- The Washington Times - Monday, November 13, 2006


Patients who take Tamiflu should be closely monitored for signs of abnormal behavior, health officials said yesterday in announcing an updated label for the flu drug.

The added precaution comes after reports of more than 100 new cases of delirium, hallucinations and other unusual psychiatric behavior in children treated with the drug. Most were Japanese children.

The Food and Drug Administration said a relationship between the drug and the behavior had not been established and that the updated label was “intended to mitigate a potential risk associated with Tamiflu.” It recommends that close monitoring begin immediately after starting treatment with the drug.

The FDA said it had received 103 reports, mostly from Japan, of injury and delirium among the millions of flu patients treated with Tamiflu. The changes bring the U.S. label more in line with the Japanese one, which already warned such abnormal behavior could occur. The previous FDA-approved label mentioned “seizure and confusion” seen in some patients.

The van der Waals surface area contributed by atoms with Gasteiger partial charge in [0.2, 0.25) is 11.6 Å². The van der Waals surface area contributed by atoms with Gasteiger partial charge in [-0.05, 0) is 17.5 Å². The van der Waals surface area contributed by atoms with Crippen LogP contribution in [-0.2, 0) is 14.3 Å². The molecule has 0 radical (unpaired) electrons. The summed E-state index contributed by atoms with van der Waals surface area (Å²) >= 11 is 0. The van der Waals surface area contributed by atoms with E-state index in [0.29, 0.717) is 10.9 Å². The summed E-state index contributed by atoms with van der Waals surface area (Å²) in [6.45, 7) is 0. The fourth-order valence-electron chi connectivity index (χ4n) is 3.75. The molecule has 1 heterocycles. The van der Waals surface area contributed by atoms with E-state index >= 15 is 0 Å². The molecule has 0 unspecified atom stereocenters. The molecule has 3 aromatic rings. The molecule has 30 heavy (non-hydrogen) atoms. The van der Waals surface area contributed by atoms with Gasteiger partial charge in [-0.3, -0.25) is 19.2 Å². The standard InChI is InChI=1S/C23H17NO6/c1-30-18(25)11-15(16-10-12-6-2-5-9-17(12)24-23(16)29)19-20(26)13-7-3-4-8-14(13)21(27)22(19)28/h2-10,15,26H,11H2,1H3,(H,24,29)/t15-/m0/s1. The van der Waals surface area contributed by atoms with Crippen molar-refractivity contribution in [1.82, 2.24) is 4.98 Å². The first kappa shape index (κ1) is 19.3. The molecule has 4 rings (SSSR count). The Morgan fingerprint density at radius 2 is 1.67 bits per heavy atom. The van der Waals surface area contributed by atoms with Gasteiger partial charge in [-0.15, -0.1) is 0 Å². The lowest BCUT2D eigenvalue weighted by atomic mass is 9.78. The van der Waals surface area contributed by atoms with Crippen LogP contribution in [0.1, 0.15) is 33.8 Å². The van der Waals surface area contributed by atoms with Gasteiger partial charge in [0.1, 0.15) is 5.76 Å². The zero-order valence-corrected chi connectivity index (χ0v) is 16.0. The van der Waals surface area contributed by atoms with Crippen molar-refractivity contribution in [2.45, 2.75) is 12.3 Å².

Tamiflu is made by the Swiss pharmaceutical company Roche Holding AG. Roche spokesman Terence Hurley said there was no evidence the drug caused the rarely occurring adverse events.

Both Roche and the FDA also said that severe cases of the flu can spark the abnormal behavior flagged in the updated label.

The surprise change came three days before an FDA panel of outside analysts was to discuss whether to recommend that the agency add the precautionary language to the Tamiflu label. In documents released yesterday, FDA staff acknowledged that stopping treatment with Tamiflu could actually harm influenza patients if the virus is the cause of delirium, hallucinations and other abnormal behavior, such as aggression and suicidal thoughts.

Health officials have been sensitive about taking any action that might dissuade people from taking Tamiflu, because the drug could play an important role in an outbreak of bird flu. The drug doesn’t prevent flu but can reduce the length and severity of its symptoms.

Most of the new cases of bizarre behavior are from Japan, where Tamiflu usage is the highest in the world. Between 2001 and 2005, Tamiflu was prescribed 24.5 million times in Japan, compared with just 6.5 million in the United States, which has more than twice the population, according to the FDA. However, the FDA believes U.S. usage could increase to Japanese levels.

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